With its ideal location, Newaygo County, Michigan has made economic inroads and offers a high quality of life for its residents, which the Newaygo County Economic Development Office (NCEDO) refers to as “Rural Sophistication.” The NCEDO has played an instrumental role in bringing businesses and jobs to the county over the years.
Located just 40 miles from the city of Grand Rapids and 30 miles from the shores of Lake Michigan, Newaygo County gives people the opportunity to live in a small town or rural setting, but close enough to the natural beauty of West Michigan. Due to the favorable combination of soil, climate, and weather patterns brought on by Lake Michigan, Newaygo County has long been a center for agriculture and food processing. The area is noted for having a diverse array of crops that total over $100 million in sales per year.
The town of Fremont, meanwhile, is the birthplace of baby food processor Gerber Products, a company that took early advantage of the region’s bountiful crops. Newaygo County is also roughly midway between Chicago and Detroit – both three hours away each – making the county an ideal destination for distribution.
Andy Lofgren, Executive Director of the NCEDO, spoke to Business in Focus about why Newaygo County has become such an attractive destination.
“We have a convenient location that gives people the opportunity to have a nice lifestyle,” Lofgren says. “We have been a long time destination for second homes and vacation cottages. But Newaygo County offers people the opportunity to work where people vacation – our natural resources are second to none.”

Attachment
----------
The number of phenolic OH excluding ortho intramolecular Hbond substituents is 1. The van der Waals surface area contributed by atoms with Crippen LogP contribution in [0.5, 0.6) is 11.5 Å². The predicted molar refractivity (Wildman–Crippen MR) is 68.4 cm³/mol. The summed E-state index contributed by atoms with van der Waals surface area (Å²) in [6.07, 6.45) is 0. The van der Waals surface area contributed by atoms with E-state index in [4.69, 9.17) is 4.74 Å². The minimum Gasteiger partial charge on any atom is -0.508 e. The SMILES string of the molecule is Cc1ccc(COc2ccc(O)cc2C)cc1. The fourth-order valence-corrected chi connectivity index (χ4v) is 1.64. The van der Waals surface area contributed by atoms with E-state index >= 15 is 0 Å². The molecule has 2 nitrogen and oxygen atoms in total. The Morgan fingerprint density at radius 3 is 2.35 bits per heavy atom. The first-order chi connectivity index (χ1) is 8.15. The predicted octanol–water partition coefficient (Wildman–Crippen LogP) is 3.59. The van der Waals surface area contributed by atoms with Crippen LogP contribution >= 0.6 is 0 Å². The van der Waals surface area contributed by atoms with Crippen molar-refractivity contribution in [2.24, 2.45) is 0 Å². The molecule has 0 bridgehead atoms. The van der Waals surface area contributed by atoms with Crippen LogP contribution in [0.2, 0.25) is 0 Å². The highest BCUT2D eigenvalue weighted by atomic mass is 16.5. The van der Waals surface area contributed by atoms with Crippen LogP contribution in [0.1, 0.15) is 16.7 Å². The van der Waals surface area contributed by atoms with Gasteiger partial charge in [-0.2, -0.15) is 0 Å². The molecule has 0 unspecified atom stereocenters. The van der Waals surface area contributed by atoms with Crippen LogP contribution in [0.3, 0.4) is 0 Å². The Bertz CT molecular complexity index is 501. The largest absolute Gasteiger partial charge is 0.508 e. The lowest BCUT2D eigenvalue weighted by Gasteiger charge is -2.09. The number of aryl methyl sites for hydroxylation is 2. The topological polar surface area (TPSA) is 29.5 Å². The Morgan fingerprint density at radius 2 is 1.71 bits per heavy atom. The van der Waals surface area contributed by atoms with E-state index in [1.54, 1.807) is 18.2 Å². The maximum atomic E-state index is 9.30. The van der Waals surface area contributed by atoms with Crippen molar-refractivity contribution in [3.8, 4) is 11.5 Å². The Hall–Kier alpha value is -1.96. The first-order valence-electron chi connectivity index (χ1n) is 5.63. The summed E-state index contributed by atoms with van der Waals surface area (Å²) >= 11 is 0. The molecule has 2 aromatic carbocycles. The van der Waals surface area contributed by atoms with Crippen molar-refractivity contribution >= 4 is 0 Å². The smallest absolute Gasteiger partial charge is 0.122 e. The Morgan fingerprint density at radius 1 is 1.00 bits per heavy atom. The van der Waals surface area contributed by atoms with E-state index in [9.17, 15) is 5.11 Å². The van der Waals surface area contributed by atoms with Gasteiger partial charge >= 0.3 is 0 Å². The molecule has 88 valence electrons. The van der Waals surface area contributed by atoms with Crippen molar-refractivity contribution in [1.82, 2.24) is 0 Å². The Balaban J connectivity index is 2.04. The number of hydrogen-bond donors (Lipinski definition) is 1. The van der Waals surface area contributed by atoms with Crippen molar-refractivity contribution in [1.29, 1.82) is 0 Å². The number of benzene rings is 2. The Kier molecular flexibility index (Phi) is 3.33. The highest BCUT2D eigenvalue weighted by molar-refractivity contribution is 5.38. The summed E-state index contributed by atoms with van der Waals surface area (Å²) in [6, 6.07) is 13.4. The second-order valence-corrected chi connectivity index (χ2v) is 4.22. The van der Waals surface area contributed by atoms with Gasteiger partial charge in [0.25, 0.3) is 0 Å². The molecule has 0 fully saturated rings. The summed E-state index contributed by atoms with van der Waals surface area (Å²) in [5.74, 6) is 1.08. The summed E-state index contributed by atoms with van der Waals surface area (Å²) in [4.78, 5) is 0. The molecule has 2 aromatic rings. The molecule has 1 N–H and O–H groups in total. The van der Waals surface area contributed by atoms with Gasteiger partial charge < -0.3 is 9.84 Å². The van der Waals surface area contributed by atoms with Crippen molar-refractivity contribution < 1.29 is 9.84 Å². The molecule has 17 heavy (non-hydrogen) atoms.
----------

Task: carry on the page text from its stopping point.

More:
NCEDO is a private, non-profit organization that was established to provide economic development services to Newaygo County residents. The economic development office ensures that county residents are able to find gainful employment in the community to earn a living wage and support their families. The organization is a culmination of cooperative efforts between the cities in the county including Newaygo, White Cloud, Grant and Fremont as well as Newaygo County, in addition to the Fremont Area Community Foundation, the Newaygo County Regional Educational Service Agency (NCRESA), and private sector organizations. This partnership came together out of the 1994 Newaygo County Strategic Plan. The creation of NCEDO successfully accomplishes the Strategic Plan’s goal of establishing a countywide economic development corporation.
While tourism is a major draw, agriculture and small manufacturing have a strong presence in Newaygo County as well. Most notable is Gerber Products, which was founded by Daniel Frank Gerber, the owner of a canning company in the town of Fremont. Gerber already had experience with canning fruits and vegetables, and expanded into baby food processing after the birth of his daughter Sally in 1927. After a recommendation from a pediatrician, Gerber’s wife began feeding their daughter strained vegetables and fruits. Seeing a business opportunity, Gerber began making baby food and by 1928, he had developed products for the market including beef vegetable soup and strained peas, prunes, carrots, and spinach. Only six months later, Gerber’s baby foods were distributed nationwide. Gerber eventually became a household name in the baby food industry and now controls 83 percent of the baby food market in the United States. Today, the company is a subsidiary of Nestlé and offers more than 190 products in 80 other countries. In 1967, Gerber expanded into the life insurance industry and has become one of the top direct-response marketing insurance companies and a leading provider of juvenile life insurance. Gerber Life Insurance Company has more than $33 billion of life insurance in force with over 2.9 million policies throughout the United States, Puerto Rico, and Canada.